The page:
The role of leadership is imperative to any entrepreneurial endeavor. As entrepreneurs, we desire to lead and be led. We naturally seek certainty in times of uncertainty. We look for direction and clarity in times of crisis and confusion. We pursue opportunity to stabilize matters efficiently. We desire protection from perceived threats. What does it take to be a leader – that is, a constructive one, and not a destructive one?

We cannot be naïve to assume that leadership is naturally altruistic, for often, it is harmful and unethical. While caring and productive leadership exists, we must awake to the fact that the dark side of leadership occurs beyond the political realm, and understand how to identify, confront, and nullify a toxic system.

Have you ever experienced a leader, such as a teacher, manager, coach, or employer, who excessively utilized their power, control, or influence? They use harmful behaviors that are authoritarian and oppressive, often creating a range of negative emotions such as fear, insecurity, anger, and resentment in their followers. Individuals who lead in this way are best described as destructive leaders. As Hitler did in Germany during the 1930’s and 1940’s, a destructive leader will use coercion and force to influence others to accomplish their self-interests, yet in doing so, they sabotage the organization’s goals, as well as the well-being and satisfaction of their followers.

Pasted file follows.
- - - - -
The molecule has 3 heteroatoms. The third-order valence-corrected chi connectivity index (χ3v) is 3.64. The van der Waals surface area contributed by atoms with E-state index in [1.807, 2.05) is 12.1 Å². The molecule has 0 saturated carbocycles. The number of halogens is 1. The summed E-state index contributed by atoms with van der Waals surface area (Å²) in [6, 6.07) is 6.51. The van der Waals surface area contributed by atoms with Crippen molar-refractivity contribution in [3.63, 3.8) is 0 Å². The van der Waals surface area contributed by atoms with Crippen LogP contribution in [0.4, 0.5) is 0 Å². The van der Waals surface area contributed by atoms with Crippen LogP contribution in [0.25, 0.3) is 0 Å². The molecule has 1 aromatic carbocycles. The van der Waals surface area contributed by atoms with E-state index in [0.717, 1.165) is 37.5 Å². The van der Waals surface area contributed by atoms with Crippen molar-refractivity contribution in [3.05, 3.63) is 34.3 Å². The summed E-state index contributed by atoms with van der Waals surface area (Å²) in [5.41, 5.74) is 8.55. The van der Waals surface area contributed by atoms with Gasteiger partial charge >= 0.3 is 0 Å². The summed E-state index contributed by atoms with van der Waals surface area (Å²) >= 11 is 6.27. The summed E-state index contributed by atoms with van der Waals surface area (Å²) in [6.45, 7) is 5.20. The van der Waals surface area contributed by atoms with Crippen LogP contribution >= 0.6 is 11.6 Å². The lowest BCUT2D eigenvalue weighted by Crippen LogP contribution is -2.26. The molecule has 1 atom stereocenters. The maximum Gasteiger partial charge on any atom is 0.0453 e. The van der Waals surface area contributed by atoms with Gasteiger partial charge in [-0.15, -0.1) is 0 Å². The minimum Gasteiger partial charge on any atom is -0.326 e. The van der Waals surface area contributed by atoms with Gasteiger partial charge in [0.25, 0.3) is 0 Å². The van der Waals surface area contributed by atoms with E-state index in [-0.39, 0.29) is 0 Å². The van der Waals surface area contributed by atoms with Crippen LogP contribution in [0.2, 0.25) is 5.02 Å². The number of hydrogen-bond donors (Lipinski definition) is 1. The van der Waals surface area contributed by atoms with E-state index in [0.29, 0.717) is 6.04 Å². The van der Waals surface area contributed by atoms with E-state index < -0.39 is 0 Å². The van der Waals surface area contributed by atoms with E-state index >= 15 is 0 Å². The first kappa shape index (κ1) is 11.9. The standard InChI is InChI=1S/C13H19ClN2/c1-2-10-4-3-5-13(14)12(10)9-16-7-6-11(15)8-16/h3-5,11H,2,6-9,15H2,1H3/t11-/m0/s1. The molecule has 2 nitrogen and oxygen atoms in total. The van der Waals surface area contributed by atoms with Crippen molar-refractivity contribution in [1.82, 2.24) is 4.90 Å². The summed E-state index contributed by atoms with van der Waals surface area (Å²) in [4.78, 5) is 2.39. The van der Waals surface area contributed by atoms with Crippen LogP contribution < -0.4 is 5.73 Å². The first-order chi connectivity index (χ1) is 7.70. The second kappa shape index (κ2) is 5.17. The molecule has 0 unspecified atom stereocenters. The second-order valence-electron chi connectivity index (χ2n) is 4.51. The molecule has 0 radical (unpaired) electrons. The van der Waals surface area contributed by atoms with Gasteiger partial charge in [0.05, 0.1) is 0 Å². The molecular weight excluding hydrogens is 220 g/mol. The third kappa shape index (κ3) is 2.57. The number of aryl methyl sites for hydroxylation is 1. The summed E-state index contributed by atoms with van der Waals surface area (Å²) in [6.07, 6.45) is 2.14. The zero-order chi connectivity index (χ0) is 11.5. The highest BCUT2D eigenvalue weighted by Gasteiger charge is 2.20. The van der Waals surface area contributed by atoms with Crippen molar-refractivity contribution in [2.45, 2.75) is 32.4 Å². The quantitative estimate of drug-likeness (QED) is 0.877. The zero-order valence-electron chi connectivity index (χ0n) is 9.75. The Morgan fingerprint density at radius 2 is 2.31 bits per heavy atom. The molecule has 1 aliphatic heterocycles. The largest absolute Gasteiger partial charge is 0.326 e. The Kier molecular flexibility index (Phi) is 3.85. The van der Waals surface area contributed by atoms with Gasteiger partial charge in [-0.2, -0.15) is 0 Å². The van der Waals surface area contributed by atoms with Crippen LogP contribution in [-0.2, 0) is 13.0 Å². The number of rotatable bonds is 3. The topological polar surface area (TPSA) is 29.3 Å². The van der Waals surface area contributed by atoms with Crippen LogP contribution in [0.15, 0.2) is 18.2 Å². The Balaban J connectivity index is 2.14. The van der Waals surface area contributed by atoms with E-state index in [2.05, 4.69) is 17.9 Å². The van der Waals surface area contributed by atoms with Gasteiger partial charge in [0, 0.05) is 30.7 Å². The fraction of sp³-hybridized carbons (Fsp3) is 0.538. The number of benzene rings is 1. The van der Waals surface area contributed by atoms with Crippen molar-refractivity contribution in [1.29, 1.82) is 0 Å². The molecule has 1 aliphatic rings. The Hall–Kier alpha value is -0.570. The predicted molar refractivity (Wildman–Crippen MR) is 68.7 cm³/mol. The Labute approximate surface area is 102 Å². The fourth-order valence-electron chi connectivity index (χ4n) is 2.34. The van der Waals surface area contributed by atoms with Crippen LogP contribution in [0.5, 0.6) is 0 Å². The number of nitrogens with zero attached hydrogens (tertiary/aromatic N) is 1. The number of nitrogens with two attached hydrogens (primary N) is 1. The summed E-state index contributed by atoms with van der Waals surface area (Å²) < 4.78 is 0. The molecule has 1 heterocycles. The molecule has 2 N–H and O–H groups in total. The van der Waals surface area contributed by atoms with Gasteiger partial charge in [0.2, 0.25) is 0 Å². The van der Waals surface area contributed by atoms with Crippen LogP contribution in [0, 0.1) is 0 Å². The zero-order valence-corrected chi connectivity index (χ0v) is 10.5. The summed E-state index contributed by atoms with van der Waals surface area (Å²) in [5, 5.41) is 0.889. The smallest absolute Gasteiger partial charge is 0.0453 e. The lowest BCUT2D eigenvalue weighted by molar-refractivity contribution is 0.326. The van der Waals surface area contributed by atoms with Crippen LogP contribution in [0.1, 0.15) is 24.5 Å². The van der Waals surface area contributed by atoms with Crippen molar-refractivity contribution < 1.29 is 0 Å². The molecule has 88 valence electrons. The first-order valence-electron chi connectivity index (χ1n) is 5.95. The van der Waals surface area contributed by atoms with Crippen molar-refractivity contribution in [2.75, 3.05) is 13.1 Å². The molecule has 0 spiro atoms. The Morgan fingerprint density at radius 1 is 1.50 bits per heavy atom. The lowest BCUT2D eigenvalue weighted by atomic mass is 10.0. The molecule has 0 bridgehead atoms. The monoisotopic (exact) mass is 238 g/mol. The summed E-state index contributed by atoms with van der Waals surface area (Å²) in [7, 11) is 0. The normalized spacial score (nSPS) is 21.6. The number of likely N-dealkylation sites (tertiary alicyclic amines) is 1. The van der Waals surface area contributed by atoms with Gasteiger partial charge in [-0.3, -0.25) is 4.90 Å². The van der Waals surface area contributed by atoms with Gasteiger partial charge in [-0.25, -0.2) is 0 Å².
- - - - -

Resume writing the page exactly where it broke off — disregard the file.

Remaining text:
Perhaps you may be familiar with instances of destructive leadership in your business or social world, from corruption to cover-ups, to one who uses a trusted position of power for sexual harassment.

Have you ever been left baffled wondering – why does this happen? How do these toxic leaders get away with producing dysfunctional workplaces? What makes followers susceptible to destructive leaders?

We can identify destructive leaders through their charismatic and charming personalities, which makes them persuasive and is used to gain people’s devotion. They have an insatiable desire for power which is used primarily for personal gain and self-aggrandizement rather than for the common good of the organization.